Speech Synthesis: Training and Inference

When I had finished cleaning the speech dataset, I was ready to train the speech model.

I had begun SOOTHER with the assumption that I would modify the MycroftAI system in order to serve my purposes. This assumption was based upon a limited survey of the field, and the observation that Macsen, which I planned to fork, was based on Mycroft Intent Parsers. MycroftAI is an open-source smart voice assistant, which is largely devised for smart speakers and other such devices, making it an awkward fit for my use-case. However, it is a modularly-designed system, and as such, you can pick and choose what components you use. Mycroft provides speech synthesis system via a library called Mimic2. Mimic2 is a fork of Keith Ito’s implementation of Google’s Tacotron paper, which described a system for end-to-end speech synthesis.[^1]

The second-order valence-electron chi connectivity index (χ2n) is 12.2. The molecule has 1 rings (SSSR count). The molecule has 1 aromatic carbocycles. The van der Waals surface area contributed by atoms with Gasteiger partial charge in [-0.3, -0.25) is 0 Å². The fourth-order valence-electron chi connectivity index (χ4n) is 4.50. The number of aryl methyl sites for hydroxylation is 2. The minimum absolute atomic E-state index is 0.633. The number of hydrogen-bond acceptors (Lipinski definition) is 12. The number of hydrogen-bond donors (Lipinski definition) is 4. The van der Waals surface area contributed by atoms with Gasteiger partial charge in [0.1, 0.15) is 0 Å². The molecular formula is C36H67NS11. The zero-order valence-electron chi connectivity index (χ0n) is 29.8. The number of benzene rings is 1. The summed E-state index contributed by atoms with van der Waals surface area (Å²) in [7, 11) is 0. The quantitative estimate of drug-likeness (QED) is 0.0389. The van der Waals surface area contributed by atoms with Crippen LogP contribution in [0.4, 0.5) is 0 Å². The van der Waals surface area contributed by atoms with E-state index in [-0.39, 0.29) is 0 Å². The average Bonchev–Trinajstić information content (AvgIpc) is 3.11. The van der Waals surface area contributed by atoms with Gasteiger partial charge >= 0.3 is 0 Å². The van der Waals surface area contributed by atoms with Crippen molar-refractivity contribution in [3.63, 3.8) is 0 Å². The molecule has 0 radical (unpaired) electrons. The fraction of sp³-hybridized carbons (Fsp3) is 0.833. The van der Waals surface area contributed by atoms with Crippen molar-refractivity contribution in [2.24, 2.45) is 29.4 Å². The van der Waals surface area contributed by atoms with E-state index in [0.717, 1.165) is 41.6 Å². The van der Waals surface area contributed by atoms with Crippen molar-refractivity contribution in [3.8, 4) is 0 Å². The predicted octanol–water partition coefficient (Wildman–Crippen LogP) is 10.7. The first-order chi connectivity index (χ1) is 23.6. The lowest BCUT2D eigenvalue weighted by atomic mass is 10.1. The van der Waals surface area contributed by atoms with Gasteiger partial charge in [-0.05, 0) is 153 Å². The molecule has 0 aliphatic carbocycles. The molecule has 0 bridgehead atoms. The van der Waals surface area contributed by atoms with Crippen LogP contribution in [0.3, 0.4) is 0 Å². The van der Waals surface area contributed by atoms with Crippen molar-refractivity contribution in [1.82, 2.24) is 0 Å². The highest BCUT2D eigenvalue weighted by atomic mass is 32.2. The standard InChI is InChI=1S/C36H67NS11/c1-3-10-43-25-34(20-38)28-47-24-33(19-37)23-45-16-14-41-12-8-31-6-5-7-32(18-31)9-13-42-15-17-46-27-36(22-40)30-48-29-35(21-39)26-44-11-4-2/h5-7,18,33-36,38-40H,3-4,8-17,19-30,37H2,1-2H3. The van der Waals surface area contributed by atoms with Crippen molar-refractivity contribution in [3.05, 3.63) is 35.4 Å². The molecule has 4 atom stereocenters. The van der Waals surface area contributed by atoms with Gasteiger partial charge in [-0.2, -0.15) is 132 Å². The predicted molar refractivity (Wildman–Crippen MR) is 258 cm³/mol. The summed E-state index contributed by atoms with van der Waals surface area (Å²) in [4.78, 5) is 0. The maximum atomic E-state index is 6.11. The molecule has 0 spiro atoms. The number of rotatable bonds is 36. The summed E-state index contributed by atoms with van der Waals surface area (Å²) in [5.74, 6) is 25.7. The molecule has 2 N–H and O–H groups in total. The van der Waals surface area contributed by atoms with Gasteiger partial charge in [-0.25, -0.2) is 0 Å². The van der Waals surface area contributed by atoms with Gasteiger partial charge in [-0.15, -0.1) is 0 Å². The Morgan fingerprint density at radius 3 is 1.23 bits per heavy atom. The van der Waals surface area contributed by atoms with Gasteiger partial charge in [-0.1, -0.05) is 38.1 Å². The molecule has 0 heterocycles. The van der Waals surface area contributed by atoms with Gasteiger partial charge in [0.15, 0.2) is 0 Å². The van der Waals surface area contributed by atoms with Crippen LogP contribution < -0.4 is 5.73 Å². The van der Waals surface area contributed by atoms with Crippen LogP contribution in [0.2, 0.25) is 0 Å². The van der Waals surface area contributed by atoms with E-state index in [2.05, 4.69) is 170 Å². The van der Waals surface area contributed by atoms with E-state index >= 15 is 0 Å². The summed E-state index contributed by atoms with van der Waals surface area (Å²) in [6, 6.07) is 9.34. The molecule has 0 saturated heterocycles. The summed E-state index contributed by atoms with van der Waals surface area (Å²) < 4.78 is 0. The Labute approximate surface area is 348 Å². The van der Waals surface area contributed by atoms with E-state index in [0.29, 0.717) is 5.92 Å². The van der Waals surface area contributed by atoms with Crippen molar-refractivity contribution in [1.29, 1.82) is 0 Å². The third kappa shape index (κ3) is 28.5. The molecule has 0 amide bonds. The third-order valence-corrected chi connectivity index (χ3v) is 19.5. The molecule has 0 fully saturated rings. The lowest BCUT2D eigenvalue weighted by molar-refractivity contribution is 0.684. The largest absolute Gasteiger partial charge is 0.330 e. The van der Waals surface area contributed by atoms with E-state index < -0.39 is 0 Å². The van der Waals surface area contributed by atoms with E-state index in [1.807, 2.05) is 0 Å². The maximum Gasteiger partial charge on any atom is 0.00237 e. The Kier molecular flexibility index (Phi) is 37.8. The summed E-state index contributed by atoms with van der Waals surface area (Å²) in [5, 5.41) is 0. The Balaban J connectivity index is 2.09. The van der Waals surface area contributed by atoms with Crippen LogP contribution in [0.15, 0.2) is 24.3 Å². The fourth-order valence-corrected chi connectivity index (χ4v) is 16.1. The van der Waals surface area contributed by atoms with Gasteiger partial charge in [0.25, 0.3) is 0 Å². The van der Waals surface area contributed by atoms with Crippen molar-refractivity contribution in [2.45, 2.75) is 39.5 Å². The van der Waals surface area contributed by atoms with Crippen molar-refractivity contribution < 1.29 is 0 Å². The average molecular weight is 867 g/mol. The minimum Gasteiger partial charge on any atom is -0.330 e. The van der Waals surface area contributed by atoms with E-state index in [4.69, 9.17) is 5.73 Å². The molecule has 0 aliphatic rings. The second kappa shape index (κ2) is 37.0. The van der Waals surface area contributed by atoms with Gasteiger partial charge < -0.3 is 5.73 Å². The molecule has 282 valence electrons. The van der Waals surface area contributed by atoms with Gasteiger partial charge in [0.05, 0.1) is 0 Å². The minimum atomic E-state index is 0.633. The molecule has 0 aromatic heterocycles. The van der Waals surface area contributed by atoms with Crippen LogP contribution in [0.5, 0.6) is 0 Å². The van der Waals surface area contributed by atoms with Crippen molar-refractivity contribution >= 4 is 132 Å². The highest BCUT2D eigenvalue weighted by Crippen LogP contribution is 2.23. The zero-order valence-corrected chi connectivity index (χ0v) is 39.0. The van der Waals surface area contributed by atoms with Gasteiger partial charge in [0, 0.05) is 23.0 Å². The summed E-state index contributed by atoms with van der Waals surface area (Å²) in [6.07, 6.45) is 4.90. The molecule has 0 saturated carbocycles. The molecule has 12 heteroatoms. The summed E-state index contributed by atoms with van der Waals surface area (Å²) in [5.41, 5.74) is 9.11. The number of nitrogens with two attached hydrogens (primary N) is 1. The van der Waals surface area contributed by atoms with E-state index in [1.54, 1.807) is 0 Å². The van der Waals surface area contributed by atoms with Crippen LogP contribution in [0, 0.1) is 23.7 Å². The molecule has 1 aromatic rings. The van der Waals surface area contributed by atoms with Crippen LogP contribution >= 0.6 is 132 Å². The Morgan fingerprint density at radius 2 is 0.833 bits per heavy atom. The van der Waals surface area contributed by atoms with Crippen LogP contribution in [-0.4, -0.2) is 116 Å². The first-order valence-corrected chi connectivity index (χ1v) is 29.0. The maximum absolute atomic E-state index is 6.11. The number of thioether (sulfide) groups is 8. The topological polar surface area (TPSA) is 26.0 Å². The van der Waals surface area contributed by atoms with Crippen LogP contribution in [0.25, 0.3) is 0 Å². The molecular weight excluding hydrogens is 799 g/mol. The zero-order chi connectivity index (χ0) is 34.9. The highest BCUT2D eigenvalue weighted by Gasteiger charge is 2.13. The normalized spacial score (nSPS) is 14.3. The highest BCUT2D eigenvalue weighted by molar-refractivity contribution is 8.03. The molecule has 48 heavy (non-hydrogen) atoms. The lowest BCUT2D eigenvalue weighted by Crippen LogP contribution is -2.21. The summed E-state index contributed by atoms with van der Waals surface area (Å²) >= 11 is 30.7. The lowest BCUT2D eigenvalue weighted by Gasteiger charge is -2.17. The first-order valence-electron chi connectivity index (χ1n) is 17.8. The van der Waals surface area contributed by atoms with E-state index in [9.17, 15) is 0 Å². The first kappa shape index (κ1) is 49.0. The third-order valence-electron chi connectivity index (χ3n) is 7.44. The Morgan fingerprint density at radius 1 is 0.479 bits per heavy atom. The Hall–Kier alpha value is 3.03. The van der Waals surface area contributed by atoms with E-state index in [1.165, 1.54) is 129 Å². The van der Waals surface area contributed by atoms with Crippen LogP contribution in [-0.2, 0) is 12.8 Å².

The Mimic2 fork, and Ito’s tacotron repo, contain a codebase that does the following:

  • Analyse data (to observe standard deviation, etc.)
  • Pre-process data (+ tips to build a custom pre-processor for your metadata csv & wav files)
  • Train speech model
  • Monitor training
  • Synthesize voice with a simple server that queries the model at a given checkpoint
  • And, provide docker files for GPU and CPU machines to run this entire process in docker

I decided to set up training in a multi-step process, namely:

  • Run pre-processing on my local machine (2018 Thinkpad Carbon X1 w/16gb of RAM, Intel Core i7-8550U, Intel UHD Graphics 620) to ensure that data was properly formatted
  • Run first ~1000 steps of training on my local machine to ensure that training could progress given my pre-processed data


  • Port all of my data to an s3 bucket
  • Get a really souped-up AWS instance
  • Add the s3 bucket to said souped-up AWS instance as a docker volume
  • Train
  • Whisper & prosper

Issues arise in Inference

This process went smoothly up through the “train” step. I wrote a custom little pre-processer for my data, which was trivial based upon instructions and examples in the mimic2 repo. I successfully trained a speech model to 1000 steps on my local machine’s CPU, which took nearly a day. At 1000 steps, the model output audio that was definitely sounding like a whisper. See the early example in speech model demos.